Last summer, during our trip out east, we stayed with friends in Jackson Heights, Queens, a jewel of a neighborhood. We got off the subway on a Thursday night and spilled out with the rest of the crowd onto “Diversity Plaza.” Aptly named for it was packed with every type of immigrant, Latino, Asian, Middle Eastern. There were Tibetan monks in their robes casually eating momos from a food truck and a Latino man giving out brown-bagged meals to a long line of hungry folks from the back of his pick-up truck. No affiliations with an organization, just a good samaritan that saw a need and filled it. The plaza is teeming with vitality. Some stand with friends they happened to bump into, shifting from foot to foot, engaged in long exchanges. Others have the convenience of outdoor tables, slouched forward in rapt attention, sipping early evening espressos from paper cups. At Diversity Plaza, there are no doubts, no questions about belonging. There’s only comfort and awe if you’re new to it, that such a place exists.
At one end of the plaza was a folksy old hippie, a white man with an acoustic guitar singing a “Mamas and Papas” song. With all due respect to his musicianship, the performance might be dismissed as trite in other parts of the jaded city, but here the hard-working folks eat it up. Too fatigued for cynicism, they only hear the music as it was originally intended. These are the same people who jettisoned Michael Jackson to #1 on the global charts, who adorn their shop walls with smooth chested David Hasselhoff posters. They see, they like, they savor. Simple. They haven’t read Pico Iyer. They don’t question the implications. As the man croons out “California Dreaming,” a few have gathered holding up their Android phones, earnestly capturing that which stirs their hearts. Like a condor in flight, a fiery red sunset, the old hippie captivates. His voice of crystallized honey sings a song in the language of this new land. But its as familiar to them as a children’s lullaby thanks to the ever so ubiquitous basic karaoke packages, aka gateways to the America. Back in their native lands, TOEFL certificates weren’t the only markers of achievements in the English language. There are also karaoke performances of the Mamas and Papas, Elvis, Sinatra, and for those overachievers, Whitney Houston [with honors]. 100% from the random score generator and cheers from their audience fueled their conviction of moving entire lives to an unknown land. Now, here they were in Diversity Plaza in the presence of a virtuoso. With the utmost reverence, they hold their cameras steady for the entire 2 1/2-minute duration of the song. For them, the miracle of technology is the video feature of their smartphones: FaceTiming relatives, scrolling through photos of the children, watching cinema on a 6-inch screen, documenting inspiration.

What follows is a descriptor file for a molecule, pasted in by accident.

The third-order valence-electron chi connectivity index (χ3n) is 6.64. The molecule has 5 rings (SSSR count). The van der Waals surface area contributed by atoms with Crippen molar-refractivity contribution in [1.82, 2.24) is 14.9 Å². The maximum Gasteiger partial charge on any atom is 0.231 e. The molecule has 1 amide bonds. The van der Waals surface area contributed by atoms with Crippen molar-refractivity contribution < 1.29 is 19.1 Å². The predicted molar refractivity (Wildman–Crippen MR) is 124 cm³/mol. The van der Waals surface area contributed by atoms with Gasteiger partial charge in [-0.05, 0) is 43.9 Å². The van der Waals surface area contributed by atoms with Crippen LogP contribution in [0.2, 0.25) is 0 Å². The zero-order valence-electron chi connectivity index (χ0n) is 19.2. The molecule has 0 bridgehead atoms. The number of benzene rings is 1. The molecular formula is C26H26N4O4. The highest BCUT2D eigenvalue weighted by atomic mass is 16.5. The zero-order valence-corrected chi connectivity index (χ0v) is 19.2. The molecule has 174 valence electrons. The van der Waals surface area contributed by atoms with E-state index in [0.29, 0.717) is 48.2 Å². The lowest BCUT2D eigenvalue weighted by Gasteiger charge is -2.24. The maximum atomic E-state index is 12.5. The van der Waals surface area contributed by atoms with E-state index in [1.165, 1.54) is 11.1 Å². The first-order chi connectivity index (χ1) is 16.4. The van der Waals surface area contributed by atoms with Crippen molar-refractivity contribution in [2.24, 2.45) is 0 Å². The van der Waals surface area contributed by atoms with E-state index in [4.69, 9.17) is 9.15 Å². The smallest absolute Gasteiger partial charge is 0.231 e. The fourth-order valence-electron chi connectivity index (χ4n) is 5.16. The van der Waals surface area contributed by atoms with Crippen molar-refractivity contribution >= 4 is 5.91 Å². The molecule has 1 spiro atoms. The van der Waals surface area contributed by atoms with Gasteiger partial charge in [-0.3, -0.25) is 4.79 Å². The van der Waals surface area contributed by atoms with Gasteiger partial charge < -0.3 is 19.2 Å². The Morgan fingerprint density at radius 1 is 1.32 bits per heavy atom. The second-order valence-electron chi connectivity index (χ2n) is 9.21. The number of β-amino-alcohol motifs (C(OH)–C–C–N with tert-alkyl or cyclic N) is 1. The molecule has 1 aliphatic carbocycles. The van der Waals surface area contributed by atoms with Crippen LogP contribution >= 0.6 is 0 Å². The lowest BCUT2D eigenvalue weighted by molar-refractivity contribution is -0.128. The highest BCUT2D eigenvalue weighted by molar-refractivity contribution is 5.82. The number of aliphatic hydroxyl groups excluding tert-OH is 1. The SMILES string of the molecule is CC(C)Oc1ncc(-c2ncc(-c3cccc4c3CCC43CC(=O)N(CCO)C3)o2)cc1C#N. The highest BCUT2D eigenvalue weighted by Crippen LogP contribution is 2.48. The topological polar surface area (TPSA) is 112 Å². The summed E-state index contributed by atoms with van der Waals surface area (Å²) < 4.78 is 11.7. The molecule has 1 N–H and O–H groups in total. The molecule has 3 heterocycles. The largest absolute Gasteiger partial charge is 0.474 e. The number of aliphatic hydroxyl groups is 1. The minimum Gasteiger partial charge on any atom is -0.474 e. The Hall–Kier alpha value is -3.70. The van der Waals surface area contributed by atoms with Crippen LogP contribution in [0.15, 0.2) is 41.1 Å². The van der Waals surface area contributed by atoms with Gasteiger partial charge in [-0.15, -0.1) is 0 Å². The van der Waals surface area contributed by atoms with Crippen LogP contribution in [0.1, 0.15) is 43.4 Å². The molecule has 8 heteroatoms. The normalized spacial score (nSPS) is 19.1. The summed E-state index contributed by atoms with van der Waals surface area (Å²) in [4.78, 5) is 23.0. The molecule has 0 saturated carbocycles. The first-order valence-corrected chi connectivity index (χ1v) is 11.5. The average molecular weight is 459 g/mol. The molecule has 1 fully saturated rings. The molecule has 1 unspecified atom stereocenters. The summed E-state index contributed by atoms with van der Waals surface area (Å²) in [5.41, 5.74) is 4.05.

Afterwards, we walked home seven blocks in the balmy summer evening through tree lined streets of sturdy prewar buildings. A women with a large cart of other people’s laundry has trouble getting up a curb. We gave her a hand and she was grateful. We considered dinner from the variety of take out options. Indian, Chinese, Thai, Korean fried chicken, and of course pizza, all authentically delicious. That night I lay in bed, the particular sounds of an urban neighborhood lulling me to sleep: a quick drizzle, tires through puddles, a few horns, not many, and the pervasive hum of window A/C units. I drifted off thinking of the plaza. Once it emptied out, those folks headed to their homes, maybe modest apartments with makeshift bedrooms added on to the living room to accommodate extended family. On the other side of those A/C units, some lie awake unable to sleep. The stress of bills, of aging parents, of their children losing touch with their culture weighing on their minds. They might pull out their phones to scroll through photo albums, always a reliable sleep aid. They come across the video of the man singing, “California dreamin’ on such a winter’s day.” For 2 1/2 minutes they listen and are reminded of why they are here, of why they left everything behind to take a shot in America.- Ruth Chon Saiki
Ruth Chon Saiki is a New York City transplant living in San Gabriel, Calif., with her husband and two children. She’s editing “The Glades Project,” a documentary about the middle gender showgirls of 1960s and 1970s Hawai’i.